Consult your medical waste disposal company for more information about guidelines for color-coding and labeling your medical waste, as well as the handling and swift disposal of highly contagious materials.
Proper sharps disposal and the costs you can incur when you don’t comply
Proper sharps disposal is an important component of your overall medical waste disposal plan. “Sharps” are any medical devices with sharp points or edges that can puncture or cut the skin; they include needles, syringes, lancets, and auto injectors like insulin pens.
According to the CDC, “Occupational exposure to bloodborne pathogens from needlesticks and other sharps injuries is a serious problem, resulting in approximately 385,000 needlesticks and other sharps-related injuries to hospital-based healthcare personnel each year.” Injuries from sharps are associated with hepatitis B and C, HIV, and more than 20 other pathogens. Everyone from health care workers to janitors and other cleaning personnel can suffer injuries from encounters with improperly discarded sharps.
Beware: Sharps are called sharps because they are… sharp!
Negligence in sharps disposal can also result in steep fines. In April 2016, Cooper Hospital was fined $55,000 by The Occupational Safety and Health Administration (OSHA) for various employee training violations, including not teaching them to immediately discard “contaminated sharps, such as needles, in appropriate containers” and improperly labeling their sharps containers.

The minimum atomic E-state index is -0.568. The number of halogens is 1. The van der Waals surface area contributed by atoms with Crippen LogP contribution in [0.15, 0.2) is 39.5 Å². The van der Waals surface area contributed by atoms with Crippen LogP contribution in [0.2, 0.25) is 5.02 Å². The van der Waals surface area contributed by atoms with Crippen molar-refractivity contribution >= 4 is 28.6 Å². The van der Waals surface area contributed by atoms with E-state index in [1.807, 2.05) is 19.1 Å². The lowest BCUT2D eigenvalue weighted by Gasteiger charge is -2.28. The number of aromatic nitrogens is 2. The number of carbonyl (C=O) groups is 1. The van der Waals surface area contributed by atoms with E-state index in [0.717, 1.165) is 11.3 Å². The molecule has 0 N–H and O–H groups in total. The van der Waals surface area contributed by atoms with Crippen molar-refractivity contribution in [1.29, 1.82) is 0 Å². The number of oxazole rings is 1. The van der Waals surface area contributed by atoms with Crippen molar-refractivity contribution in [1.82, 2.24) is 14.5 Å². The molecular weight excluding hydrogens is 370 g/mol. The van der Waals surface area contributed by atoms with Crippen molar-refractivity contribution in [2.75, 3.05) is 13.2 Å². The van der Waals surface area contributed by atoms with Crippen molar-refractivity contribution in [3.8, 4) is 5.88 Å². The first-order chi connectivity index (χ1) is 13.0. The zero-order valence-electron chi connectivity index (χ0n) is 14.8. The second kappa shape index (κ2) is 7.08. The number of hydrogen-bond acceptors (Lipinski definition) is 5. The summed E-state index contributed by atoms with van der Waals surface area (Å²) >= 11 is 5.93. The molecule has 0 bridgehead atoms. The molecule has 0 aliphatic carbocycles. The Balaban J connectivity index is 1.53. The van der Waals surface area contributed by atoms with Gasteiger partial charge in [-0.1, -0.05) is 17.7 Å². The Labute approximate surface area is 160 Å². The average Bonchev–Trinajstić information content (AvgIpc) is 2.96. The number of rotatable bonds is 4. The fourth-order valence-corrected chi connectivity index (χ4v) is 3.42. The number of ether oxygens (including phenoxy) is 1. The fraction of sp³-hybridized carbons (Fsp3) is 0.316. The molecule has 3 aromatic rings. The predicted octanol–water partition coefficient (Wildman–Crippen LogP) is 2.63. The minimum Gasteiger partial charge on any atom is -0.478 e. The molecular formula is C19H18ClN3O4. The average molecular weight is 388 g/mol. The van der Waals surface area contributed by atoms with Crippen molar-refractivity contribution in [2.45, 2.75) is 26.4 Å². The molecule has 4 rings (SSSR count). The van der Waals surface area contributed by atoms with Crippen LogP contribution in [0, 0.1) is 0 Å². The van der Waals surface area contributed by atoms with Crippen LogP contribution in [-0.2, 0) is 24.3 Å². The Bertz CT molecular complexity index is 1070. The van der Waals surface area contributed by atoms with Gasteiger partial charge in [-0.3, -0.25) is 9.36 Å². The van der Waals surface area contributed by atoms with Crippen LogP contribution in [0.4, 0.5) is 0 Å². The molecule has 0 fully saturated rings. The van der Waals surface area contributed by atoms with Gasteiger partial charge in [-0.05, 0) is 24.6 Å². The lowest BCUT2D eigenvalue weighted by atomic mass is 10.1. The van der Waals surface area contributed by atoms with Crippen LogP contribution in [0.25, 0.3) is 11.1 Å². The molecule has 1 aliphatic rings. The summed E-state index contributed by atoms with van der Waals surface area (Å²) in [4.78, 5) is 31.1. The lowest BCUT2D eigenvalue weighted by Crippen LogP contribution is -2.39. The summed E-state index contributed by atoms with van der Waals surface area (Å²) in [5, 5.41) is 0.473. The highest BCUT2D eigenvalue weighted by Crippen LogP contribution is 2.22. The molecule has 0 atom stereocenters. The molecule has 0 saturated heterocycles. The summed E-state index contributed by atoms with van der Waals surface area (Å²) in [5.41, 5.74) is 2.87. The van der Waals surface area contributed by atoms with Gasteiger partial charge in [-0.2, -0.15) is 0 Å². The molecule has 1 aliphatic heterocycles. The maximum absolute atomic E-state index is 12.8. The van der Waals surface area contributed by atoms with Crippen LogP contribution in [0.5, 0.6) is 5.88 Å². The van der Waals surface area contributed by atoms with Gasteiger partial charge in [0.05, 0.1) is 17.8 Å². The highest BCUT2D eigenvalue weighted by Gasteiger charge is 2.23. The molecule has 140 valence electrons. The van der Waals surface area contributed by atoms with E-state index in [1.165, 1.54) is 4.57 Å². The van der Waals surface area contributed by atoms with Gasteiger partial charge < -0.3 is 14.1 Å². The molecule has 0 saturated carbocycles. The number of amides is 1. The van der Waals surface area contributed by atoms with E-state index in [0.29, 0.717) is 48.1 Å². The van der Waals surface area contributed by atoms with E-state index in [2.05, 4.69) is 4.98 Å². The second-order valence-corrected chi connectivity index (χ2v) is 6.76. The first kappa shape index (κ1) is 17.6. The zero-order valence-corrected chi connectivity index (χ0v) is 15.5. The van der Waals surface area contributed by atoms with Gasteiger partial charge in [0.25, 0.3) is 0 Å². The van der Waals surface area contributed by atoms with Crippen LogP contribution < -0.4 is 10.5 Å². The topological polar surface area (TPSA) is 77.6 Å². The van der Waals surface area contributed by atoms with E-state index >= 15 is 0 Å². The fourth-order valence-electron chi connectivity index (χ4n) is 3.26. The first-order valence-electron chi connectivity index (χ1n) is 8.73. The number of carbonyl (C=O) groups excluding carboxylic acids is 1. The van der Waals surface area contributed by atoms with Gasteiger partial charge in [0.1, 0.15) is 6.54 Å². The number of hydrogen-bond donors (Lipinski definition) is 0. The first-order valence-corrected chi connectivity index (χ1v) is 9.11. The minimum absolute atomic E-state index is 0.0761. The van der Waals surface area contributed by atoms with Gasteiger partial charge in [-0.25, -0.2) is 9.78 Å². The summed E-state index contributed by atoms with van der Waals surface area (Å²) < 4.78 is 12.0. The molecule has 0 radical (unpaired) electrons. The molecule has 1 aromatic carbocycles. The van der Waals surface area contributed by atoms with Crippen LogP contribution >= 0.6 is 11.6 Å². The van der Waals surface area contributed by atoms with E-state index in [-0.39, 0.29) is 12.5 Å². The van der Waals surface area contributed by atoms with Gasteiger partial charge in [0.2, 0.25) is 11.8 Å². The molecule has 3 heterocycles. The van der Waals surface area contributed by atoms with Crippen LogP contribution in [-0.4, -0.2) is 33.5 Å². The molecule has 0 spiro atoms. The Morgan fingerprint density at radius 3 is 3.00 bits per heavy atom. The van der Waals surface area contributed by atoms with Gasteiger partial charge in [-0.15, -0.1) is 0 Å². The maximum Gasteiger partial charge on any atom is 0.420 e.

And the costs don’t stop with fines. According to Waste360, “The CDC estimates that for each needle stick, direct costs can range from $71 to over $5,000 for initial and follow-up treatment. Further direct costs can include medical care should a transmission occur and litigation as well as indirect costs related to lost time and emotional costs.”
Safely dispose your medical sharps/needles
Sharps injuries can be avoided by disposing of each needle properly after its one-time use. Your waste management company will supply you with the appropriate marked containers. The CDC recommends organizing your work area with the sharps disposal containers within reach. They also warn against overfilling the containers and advise workers to keep fingers away from the opening of the receptacle.
Most containers come with a hole to insert the sharps.
Make sure to let other hospital personnel know if you see a needle that has been improperly discarded—in a trash bin or other receptacle that is not labeled as a sealed sharps container. Let someone know immediately
if you see used sharps in linens, beds, or on the floor.
Removal of all medical waste receptacles
It is advisable to remove medical waste receptacles once they are three-quarters full. Good medical waste management companies follow a regular pickup schedule so your waste is never sitting idle for too long, but in some instances you may want to arrange for a special pickup and removal.
By consistently following these simple guidelines, you will not only help your medical waste management partner to better serve you; you will also have peace of mind that you are doing your part in protecting your greatest assets: your staff and patients.